Drones today are like cars in the sixties or smartphones in 2000’s: their journey is just beginning, but in 10-20 years they could be everywhere. Our society will benefit from this technology, but we must also prevent its misuse. VTT is working on this, with focus on drone detection.
Drones have been my hobby for a long time. It’s fascinating how much potential they offer for different application areas: drones can be used for flexible and cost-effective deliveries, spraying fields in agriculture, detecting heat leaks in buildings, or aerial photography for film industry – just to name a few.
In times of crisis, such as the current Covid-19 pandemic, they may become vital not just for delivering medicine but also to help with surveillance and control. The police can use drones for fast monitoring or patrolling the streets, and drones can be paired up with first responders’ cars to observe the traffic and avoid jams. In disaster zones, drones can offer back-up communication for cellular networks. We already use drones for 5G-network deployment optimisation.
Eye on public safety
Despite all the benefits drones offer, their misuse could present a threat to public safety and national security. We regulate traffic on roads and restrict the use of motor vehicles. Drones still lack this kind of general regulation, but there are restrictions and areas where drones need authorisation.
During my travels I have become aware that it can be complicated to get all the necessary permits for flying drones and many people don’t bother to do that. Some are not even aware about these regulations and may violate them unintentionally. This is a good example of a potential problem.
All this led me to think about solutions for drone safety. My research in the radio-frequency engineering offered an opportunity to take this idea further.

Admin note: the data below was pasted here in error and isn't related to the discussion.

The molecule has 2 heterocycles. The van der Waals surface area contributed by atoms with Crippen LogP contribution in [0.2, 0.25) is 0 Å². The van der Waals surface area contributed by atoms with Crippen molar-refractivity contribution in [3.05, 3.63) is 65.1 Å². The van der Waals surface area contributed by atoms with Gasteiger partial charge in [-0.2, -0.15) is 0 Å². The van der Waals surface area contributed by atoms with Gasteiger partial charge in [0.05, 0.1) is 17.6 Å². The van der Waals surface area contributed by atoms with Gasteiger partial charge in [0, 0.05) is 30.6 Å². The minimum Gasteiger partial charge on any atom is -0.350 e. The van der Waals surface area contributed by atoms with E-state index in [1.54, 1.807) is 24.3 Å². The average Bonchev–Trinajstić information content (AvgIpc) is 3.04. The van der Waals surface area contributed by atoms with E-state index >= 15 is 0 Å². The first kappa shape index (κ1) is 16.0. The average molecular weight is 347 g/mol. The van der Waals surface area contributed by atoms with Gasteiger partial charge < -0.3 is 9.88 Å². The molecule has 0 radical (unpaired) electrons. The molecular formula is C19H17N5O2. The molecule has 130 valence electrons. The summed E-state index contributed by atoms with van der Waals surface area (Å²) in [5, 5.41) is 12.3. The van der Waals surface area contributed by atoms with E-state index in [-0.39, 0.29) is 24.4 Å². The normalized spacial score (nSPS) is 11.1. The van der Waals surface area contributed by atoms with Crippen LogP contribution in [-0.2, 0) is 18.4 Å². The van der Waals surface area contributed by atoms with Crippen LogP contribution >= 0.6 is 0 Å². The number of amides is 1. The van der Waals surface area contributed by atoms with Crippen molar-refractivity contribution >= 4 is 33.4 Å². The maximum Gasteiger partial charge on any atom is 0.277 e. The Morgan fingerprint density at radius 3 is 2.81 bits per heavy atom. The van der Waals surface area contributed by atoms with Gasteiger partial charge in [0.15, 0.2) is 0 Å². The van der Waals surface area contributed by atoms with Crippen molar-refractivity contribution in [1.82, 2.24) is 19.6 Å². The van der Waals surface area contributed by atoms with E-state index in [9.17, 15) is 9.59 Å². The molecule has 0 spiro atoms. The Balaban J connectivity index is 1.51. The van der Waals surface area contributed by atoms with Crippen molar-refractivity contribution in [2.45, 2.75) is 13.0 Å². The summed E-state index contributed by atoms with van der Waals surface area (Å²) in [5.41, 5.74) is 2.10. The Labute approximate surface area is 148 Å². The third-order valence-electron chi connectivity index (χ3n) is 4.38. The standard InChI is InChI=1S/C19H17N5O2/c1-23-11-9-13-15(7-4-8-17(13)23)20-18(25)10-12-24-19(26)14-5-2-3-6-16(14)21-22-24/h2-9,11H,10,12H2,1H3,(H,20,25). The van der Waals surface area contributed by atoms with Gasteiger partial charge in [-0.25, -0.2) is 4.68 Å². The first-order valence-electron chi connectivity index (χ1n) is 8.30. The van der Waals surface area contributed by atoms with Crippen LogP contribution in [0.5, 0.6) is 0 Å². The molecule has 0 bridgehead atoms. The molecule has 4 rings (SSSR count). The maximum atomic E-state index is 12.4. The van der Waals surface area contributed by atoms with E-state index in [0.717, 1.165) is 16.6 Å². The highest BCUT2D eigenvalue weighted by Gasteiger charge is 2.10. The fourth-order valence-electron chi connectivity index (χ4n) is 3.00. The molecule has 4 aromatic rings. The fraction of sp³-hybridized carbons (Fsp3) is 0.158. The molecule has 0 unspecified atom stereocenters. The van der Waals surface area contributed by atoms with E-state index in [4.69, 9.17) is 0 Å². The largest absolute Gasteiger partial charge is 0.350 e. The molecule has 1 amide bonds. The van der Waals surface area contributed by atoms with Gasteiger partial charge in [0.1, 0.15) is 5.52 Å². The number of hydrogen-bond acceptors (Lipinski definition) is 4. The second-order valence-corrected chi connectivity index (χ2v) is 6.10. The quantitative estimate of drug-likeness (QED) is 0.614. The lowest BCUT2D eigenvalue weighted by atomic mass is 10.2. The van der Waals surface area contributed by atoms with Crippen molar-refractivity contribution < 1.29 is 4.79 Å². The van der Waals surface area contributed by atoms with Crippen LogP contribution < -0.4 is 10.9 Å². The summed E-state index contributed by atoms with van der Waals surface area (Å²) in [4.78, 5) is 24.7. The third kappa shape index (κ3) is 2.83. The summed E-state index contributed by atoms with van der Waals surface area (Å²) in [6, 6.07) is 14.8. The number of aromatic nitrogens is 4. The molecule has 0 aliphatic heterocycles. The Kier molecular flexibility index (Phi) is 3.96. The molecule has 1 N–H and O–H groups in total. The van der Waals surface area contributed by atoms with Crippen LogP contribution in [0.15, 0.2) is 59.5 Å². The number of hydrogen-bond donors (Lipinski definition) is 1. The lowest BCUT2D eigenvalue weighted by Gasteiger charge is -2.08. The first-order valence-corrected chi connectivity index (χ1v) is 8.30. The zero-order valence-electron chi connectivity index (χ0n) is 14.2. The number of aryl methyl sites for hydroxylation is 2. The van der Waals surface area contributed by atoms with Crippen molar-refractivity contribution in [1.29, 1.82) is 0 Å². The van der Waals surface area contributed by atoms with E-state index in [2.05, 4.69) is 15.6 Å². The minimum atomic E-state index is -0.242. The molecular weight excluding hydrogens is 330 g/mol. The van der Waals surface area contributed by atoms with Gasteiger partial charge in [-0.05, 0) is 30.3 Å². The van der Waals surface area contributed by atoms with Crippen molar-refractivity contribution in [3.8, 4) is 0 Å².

Is it a bird? Is it a drone?
The first step to prevent unauthorised drones is to be able to detect them. Drones are relatively small, and thus harder to detect than cars, for example. There are several methods for drone detection: visual, audio or radio detection. Our work at VTT is focused on the latter.
Radars have great possibilities for drone detection, but they also may give false alarms – a bird might be taken for a drone, for instance. In order to avoid this, we need to define what we are looking for and collect data on drone characteristics.
We used anechoic chamber to measure scattering properties of different drones. Drones are made in different shapes and sizes and using different materials, so we needed to measure various models. After measuring, we created an open-source database containing all this information.
Open data for robust drone detection
The data we have gathered in this project is accessible to anyone and it can be compared to real observations to detect a drone and define its type. At VTT, we want to develop this topic further and make some field measurements on drones flying in urban areas. The data can also be used for developing algorithms for robust drone detection. Once the unauthorised drones are distinguished, necessary action can be taken – such as disconnecting the drone from the flyer or capturing the drone with a net and carrying it away.
In addition, I am currently working on drone-to-drone and air-to-ground communications. We are planning to study radio channel properties by developing drone-based measurement system and develop antenna arrays at millimetre wave frequencies for further integration with drones. VTT is also doing research on some potential new applications, such as integrating drones with cars or using them for PPDR (public protection and disaster relief) communications.
The results of our work have been published in IEEE Access, special section on Millimeter-wave and Terahertz Propagation Channel Modeling and Applications. The article and the measurement data can be accessed: https://ieeexplore.ieee.org/document/9032332.